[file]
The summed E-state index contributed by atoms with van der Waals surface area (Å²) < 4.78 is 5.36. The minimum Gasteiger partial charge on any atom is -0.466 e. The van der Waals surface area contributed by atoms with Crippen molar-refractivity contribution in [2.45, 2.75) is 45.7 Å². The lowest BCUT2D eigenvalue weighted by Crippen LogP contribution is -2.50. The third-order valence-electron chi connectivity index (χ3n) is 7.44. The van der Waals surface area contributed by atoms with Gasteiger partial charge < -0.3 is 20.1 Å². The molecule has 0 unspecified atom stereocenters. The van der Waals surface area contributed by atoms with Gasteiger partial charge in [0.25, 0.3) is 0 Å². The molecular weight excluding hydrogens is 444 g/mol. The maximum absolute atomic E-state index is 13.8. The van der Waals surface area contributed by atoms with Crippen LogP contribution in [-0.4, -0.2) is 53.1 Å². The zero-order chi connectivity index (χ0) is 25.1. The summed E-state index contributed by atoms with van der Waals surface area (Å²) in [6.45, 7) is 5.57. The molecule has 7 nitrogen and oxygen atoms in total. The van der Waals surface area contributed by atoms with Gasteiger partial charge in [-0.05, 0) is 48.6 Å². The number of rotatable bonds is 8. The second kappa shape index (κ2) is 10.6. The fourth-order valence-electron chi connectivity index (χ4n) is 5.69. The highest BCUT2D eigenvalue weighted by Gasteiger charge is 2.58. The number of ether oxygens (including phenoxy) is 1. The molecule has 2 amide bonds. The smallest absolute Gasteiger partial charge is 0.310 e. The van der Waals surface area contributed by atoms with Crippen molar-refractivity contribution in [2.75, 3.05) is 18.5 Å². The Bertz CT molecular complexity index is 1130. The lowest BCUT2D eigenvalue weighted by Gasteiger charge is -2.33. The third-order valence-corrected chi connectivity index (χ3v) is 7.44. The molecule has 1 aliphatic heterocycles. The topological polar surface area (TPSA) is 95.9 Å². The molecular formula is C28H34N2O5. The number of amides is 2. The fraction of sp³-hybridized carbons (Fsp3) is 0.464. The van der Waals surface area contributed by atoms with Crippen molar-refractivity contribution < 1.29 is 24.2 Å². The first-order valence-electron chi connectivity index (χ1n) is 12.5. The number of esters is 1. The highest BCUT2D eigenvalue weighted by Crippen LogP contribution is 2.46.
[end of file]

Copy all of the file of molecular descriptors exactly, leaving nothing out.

The summed E-state index contributed by atoms with van der Waals surface area (Å²) < 4.78 is 5.36. The minimum Gasteiger partial charge on any atom is -0.466 e. The van der Waals surface area contributed by atoms with Crippen molar-refractivity contribution in [2.45, 2.75) is 45.7 Å². The lowest BCUT2D eigenvalue weighted by Crippen LogP contribution is -2.50. The third-order valence-electron chi connectivity index (χ3n) is 7.44. The van der Waals surface area contributed by atoms with Gasteiger partial charge < -0.3 is 20.1 Å². The molecule has 0 unspecified atom stereocenters. The van der Waals surface area contributed by atoms with Gasteiger partial charge in [0.25, 0.3) is 0 Å². The molecular weight excluding hydrogens is 444 g/mol. The maximum absolute atomic E-state index is 13.8. The van der Waals surface area contributed by atoms with Crippen LogP contribution in [-0.4, -0.2) is 53.1 Å². The zero-order chi connectivity index (χ0) is 25.1. The summed E-state index contributed by atoms with van der Waals surface area (Å²) in [6.45, 7) is 5.57. The molecule has 7 nitrogen and oxygen atoms in total. The van der Waals surface area contributed by atoms with Gasteiger partial charge in [-0.05, 0) is 48.6 Å². The number of rotatable bonds is 8. The second kappa shape index (κ2) is 10.6. The fourth-order valence-electron chi connectivity index (χ4n) is 5.69. The highest BCUT2D eigenvalue weighted by Gasteiger charge is 2.58. The number of ether oxygens (including phenoxy) is 1. The molecule has 2 amide bonds. The smallest absolute Gasteiger partial charge is 0.310 e. The van der Waals surface area contributed by atoms with Crippen molar-refractivity contribution in [2.75, 3.05) is 18.5 Å². The Bertz CT molecular complexity index is 1130. The lowest BCUT2D eigenvalue weighted by Gasteiger charge is -2.33. The third-order valence-corrected chi connectivity index (χ3v) is 7.44. The molecule has 1 aliphatic heterocycles. The topological polar surface area (TPSA) is 95.9 Å². The molecular formula is C28H34N2O5. The number of amides is 2. The fraction of sp³-hybridized carbons (Fsp3) is 0.464. The van der Waals surface area contributed by atoms with Crippen molar-refractivity contribution < 1.29 is 24.2 Å². The first-order valence-electron chi connectivity index (χ1n) is 12.5. The number of esters is 1. The highest BCUT2D eigenvalue weighted by Crippen LogP contribution is 2.46.